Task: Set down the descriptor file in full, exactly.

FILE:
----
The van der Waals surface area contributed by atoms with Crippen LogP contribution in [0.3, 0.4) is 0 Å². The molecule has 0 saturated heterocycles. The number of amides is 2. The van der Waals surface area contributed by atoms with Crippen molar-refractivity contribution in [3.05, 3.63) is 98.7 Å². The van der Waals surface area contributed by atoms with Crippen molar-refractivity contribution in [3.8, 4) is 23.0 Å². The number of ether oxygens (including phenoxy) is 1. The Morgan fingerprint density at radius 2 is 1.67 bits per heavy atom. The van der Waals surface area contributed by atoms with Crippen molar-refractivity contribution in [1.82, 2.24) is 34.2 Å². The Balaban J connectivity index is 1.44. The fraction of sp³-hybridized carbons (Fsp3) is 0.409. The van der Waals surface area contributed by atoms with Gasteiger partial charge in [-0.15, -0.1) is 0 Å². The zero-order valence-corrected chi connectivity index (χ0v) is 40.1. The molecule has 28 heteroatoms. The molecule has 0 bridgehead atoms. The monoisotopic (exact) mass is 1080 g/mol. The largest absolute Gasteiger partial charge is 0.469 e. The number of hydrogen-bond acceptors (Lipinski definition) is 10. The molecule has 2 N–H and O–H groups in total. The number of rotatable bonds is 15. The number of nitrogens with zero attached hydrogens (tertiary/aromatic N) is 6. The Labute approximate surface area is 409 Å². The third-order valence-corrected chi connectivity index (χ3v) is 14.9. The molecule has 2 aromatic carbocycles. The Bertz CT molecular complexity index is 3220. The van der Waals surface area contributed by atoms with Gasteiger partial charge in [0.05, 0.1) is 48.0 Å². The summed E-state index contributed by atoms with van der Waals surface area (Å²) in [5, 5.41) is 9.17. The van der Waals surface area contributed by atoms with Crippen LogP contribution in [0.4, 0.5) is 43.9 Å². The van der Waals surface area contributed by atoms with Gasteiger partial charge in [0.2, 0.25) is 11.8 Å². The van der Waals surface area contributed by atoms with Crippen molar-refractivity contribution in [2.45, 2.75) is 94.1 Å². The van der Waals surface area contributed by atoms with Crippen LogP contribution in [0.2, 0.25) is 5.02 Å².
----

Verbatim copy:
The van der Waals surface area contributed by atoms with Crippen LogP contribution in [0.3, 0.4) is 0 Å². The molecule has 0 saturated heterocycles. The number of amides is 2. The van der Waals surface area contributed by atoms with Crippen molar-refractivity contribution in [3.05, 3.63) is 98.7 Å². The van der Waals surface area contributed by atoms with Crippen molar-refractivity contribution in [3.8, 4) is 23.0 Å². The number of ether oxygens (including phenoxy) is 1. The Morgan fingerprint density at radius 2 is 1.67 bits per heavy atom. The van der Waals surface area contributed by atoms with Crippen molar-refractivity contribution in [1.82, 2.24) is 34.2 Å². The Balaban J connectivity index is 1.44. The fraction of sp³-hybridized carbons (Fsp3) is 0.409. The van der Waals surface area contributed by atoms with Gasteiger partial charge in [-0.15, -0.1) is 0 Å². The zero-order valence-corrected chi connectivity index (χ0v) is 40.1. The molecule has 28 heteroatoms. The molecule has 0 bridgehead atoms. The monoisotopic (exact) mass is 1080 g/mol. The largest absolute Gasteiger partial charge is 0.469 e. The number of hydrogen-bond acceptors (Lipinski definition) is 10. The molecule has 2 N–H and O–H groups in total. The number of rotatable bonds is 15. The number of nitrogens with zero attached hydrogens (tertiary/aromatic N) is 6. The Labute approximate surface area is 409 Å². The third-order valence-corrected chi connectivity index (χ3v) is 14.9. The molecule has 2 aromatic carbocycles. The Bertz CT molecular complexity index is 3220. The van der Waals surface area contributed by atoms with Gasteiger partial charge in [0.05, 0.1) is 48.0 Å². The summed E-state index contributed by atoms with van der Waals surface area (Å²) in [5, 5.41) is 9.17. The van der Waals surface area contributed by atoms with Crippen LogP contribution in [0.4, 0.5) is 43.9 Å². The van der Waals surface area contributed by atoms with Gasteiger partial charge in [0.2, 0.25) is 11.8 Å². The van der Waals surface area contributed by atoms with Crippen molar-refractivity contribution in [2.45, 2.75) is 94.1 Å². The van der Waals surface area contributed by atoms with Crippen LogP contribution in [0.2, 0.25) is 5.02 Å².